As a kid, my family didn't do live sporting events. Why pay all that money to sit in uncomfortable seats too far to see the action? One reason: the food.
With that in mind, I went looking for the best food at the League of Legends World Championships semifinals in Shanghai. The secret? Stay outside the arena.
The Shanghai Oriental Sports Center offered standard American fare, with slight Chinese twists. For 30 yuan, or about $5, there was pepperoni, cheese or Hawaiian pizza. The other option, for 10 yuan, was the "super hotdog," consisting of not just one, but two types of mystery meat.
One mystery meat turned out to be tuna. I'm still wondering what was in that sausage. For smaller snacks, I chose between popcorn, sodas, chips of various kinds and, a personal favorite of mine, Chinese yogurt.
But outside the arena, in the walk up to the entrance, was the real food. Amid scalpers offering tickets and vendors hawking flags and team swag were carts of food and drink. Surprisingly, all of them accepted WeChat Pay, which seems to be the dominant form of payment in China. (That's like using Facebook to buy a New York hot dog.)
Most of the carts were selling the same thing: ji dan bing, something akin to a Chinese egg crepe. With my mother's warnings about unsanitary street food in mind -- China has long struggled with food safety, Upton Sinclair style -- I warily approached the cart.
The vendor was offering two types of meat: chicken and sausage. For peace of mind, I chose the chicken. The vendor put the thin crepe-like dough on the griddle, then cracked an egg next to it. Just as the egg was almost cooked, she flipped the crepe onto it so that the egg would brown and cook into the dough. Then she added chicken, fresh lettuce and some chili oil, folded it all up into a wrap, and stuck it into a handy bag for me to take away.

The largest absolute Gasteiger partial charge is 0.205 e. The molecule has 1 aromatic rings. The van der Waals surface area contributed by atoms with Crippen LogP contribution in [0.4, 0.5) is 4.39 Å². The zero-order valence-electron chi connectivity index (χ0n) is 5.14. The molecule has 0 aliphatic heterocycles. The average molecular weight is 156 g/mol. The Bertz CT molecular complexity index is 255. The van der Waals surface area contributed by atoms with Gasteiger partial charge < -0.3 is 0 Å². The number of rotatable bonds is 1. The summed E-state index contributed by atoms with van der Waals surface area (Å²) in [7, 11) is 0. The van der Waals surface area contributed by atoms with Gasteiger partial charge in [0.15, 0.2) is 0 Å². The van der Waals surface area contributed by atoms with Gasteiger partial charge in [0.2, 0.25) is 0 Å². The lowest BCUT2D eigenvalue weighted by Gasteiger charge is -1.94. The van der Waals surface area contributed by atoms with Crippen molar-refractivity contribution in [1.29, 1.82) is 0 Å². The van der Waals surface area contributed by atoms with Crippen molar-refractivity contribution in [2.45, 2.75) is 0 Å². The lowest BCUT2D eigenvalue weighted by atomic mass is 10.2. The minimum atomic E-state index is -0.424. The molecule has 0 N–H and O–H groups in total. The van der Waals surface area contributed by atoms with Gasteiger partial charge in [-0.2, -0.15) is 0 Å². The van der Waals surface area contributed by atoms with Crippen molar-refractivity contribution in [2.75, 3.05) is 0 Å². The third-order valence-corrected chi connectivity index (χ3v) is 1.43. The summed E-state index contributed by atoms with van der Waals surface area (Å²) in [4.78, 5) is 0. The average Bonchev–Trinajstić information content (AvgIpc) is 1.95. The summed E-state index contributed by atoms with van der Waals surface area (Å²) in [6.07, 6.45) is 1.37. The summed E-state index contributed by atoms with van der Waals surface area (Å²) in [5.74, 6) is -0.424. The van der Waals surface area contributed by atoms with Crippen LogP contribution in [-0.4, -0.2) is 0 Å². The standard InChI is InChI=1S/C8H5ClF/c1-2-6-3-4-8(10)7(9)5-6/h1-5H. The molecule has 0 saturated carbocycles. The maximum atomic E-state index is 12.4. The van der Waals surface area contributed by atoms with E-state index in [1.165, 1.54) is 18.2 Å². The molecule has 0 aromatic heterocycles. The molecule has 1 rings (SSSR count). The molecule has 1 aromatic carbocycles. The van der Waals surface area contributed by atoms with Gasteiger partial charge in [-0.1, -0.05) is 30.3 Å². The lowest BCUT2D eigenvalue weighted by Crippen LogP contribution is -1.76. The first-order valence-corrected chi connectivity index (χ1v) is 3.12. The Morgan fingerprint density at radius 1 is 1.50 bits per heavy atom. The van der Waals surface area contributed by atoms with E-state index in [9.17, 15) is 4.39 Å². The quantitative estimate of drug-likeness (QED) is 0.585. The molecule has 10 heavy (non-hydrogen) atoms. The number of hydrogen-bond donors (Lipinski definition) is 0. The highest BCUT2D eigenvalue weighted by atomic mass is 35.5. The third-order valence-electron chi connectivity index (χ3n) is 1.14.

I was still a little nervous about eating it. But then I ran into some Australians, who were attending the tournament for work. One of them was chomping away at his ji dan bing. He told me it was delicious, and he wasn't worried at all. So I sat down, took a deep breath and took the plunge. He was right. The wrap was crunchy and delicious, the egg giving it extra texture and flavor. The chicken was spicy, which made me wish I'd bought a drink, but the lettuce helped cut the burn. All for just 10 yuan, or about $1.50.
With my mouth burning from the spice, I searched for dessert. I'd been craving sweet potato, a super healthy cure for my sweet tooth, since seeing the street vendors in Guangzhou during worlds quarterfinals. I finally decided to do it. I approached another vendor, with a mini oven on his cart. He charged by the pound, so for 4 yuan (about 60 cents) I walked away with a tasty baked sweet potato.
Street food: 1. Arena food: 0.